Our visit this time to the Fort Henry National Historic Site had a purpose! Will Baird, manager of the Fort, in an interview for the INSIDE SCOOP, told me about their new concept for the upper portion of the Fort. The concept sounded so great, that Gary and I had to check it out! So here we were, in Kingston at the Fort Henry National Historic Site and their “soon to be famous“ “TRADE SQUARE”. This is the first time that visitors could enter the Upper Fort for free! Inside artisans had set up displays in the various Fort rooms along the west wall. All of the artisans are extremely talented and were quite willing to share their knowledge and experiences with us. As Bryan Mercer, Director of Marketing for the St. Lawrence Parks Commission, told us that there were 7 casements (a.k.a. rooms) available for artisans to use. These rooms are available to rent and Mr. Mercer tells us it’s a great opportunity for groups and organizations to share retail space. Groups can use the space to sell all of their member products and to promote their organization. It also allows them to share the work load of running a retail space. Bryan tells us it is ideal ~ for Museums who can have mini displays and interactive activities that promote and encourage tourists to visit their museums; for Groups & Guilds who can sell their members work and promote their organizations and to encourage memberships and special event attendance; for Galleries, Stores & Retailers who can sell their products, promote further shopping at their main location and to reach new markets without the commitment of a long-term lease.
Our experience today was unique. There was calmness in the air as we strolled through the Fort, thoroughly enjoying the high end artisan works and delectable treats.
Of course, we needed sustenance, and we were serenaded by Tourism of Kingston’s own Rob Carnegie, while we enjoyed a delicious BBQ on the patio at the Fort. As quoted by Bryan … “Put Fort Henry on your plate ….200 seat patio with a million dollar view”.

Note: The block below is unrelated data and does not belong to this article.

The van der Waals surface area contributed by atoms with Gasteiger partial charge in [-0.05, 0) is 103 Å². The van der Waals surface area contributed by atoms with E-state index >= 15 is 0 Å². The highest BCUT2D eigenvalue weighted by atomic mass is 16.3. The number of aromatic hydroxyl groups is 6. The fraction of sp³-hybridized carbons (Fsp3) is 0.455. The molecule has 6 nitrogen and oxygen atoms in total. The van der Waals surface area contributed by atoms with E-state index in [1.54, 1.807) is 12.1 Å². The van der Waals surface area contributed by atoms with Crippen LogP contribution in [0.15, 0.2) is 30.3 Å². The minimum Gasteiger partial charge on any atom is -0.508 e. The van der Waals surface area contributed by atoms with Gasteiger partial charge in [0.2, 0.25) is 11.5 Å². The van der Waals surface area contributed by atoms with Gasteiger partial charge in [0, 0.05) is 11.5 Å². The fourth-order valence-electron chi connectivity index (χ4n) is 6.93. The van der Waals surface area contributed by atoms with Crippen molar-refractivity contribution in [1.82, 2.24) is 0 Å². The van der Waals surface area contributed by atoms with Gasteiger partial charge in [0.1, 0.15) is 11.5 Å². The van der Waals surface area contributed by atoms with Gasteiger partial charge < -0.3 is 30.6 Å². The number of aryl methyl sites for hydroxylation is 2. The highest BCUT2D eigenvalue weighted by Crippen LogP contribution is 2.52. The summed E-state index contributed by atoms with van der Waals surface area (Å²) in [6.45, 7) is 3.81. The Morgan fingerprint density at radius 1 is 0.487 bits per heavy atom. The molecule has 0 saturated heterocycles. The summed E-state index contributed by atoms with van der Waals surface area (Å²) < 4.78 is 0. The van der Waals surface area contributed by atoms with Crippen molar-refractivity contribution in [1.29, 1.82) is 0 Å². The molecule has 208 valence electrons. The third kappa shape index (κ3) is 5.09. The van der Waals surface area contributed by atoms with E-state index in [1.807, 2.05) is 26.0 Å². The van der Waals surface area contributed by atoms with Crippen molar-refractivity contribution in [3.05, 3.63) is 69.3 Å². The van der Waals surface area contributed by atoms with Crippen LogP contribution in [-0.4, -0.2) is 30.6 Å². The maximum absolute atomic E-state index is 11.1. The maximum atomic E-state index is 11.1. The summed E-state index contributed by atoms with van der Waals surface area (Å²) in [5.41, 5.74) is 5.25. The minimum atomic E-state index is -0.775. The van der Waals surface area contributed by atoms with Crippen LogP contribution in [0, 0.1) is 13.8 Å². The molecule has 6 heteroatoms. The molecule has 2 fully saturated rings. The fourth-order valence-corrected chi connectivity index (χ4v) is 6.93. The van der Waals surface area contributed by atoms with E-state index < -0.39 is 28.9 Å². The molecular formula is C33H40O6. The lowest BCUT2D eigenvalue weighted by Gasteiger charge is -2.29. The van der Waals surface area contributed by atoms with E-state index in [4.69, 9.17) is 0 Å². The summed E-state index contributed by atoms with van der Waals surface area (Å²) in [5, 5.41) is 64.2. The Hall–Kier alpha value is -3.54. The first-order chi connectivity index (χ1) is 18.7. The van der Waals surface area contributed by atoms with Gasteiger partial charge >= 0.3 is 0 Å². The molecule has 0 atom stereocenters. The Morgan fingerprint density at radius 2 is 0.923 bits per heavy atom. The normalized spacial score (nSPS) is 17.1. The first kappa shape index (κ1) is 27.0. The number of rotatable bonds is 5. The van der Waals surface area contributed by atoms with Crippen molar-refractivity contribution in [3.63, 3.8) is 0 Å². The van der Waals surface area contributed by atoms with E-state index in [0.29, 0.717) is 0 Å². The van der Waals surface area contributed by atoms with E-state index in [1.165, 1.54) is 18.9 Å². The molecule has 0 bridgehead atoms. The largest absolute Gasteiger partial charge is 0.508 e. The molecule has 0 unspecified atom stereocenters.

Their website welcomes visitors to …“Experience Kingston’s largest outdoor Patio with a million-dollar view! Great menu with quenching beverages and live entertainment on selected nights! Dine before the Sunset Ceremony and have a night cap afterwards!”
Fort Henry Re-Visited
Following our visit to Upper Canada Village and an overnight stay in beautiful Gananoque (another noteworthy visitation stop), we continued on to Kingston and Fort Henry. It was established as one of the crucial battlefronts during the War of 1812. From the top of the inside of the fort, one can see a magnificent view of the harbor and the city of Kingston. While most of the inner fort has remained intact, the front also boasts a new and interactive visitor centre. Visitors can have a virtual conversation with one of the military families, see the “ghost” of Sir John A. MacDonald, or even use software to “dress” themselves in the military uniforms of the day. It wasn’t surprising that the kids were drawn to the cannon which allowed them to destroy ships in the harbour and mark their scores.
In order to gain a true insight into the time frame, the various sections of the fort and the lifestyle the soldiers lived in, we took the guided tour. A look at the prison cells, the barracks gave me a feeling of confined space which it was for the inhabitants of the fort. Another option for learning about Fort Henry was a scavenger hunt whereby you could find the items on the list for a prize.
In order for kids to gain just a bit of insight into what military service might have been like, at several times throughout the day, they can don the uniforms and put through their paces by a drill sergeant. It may not be easy for some to follow the strict regimen but I suspected that some of the parents enjoyed seeing their kids undergoing such maneuvers.
Speaking of the kids, once again, here is their perspective on our visit to Fort Henry:
Looking out the top of the fort was awesome! It made me feel like I was king. My friend Nicci was in the army and she did humiliating things. Being bossed around, having to do an inspection, and the drill sergeant made her laugh a lot. It was hilarious. I liked the video games where we blew up ships. I liked the scavenger hunt for the kids. If you want to see historic warfare, come to Fort Henry.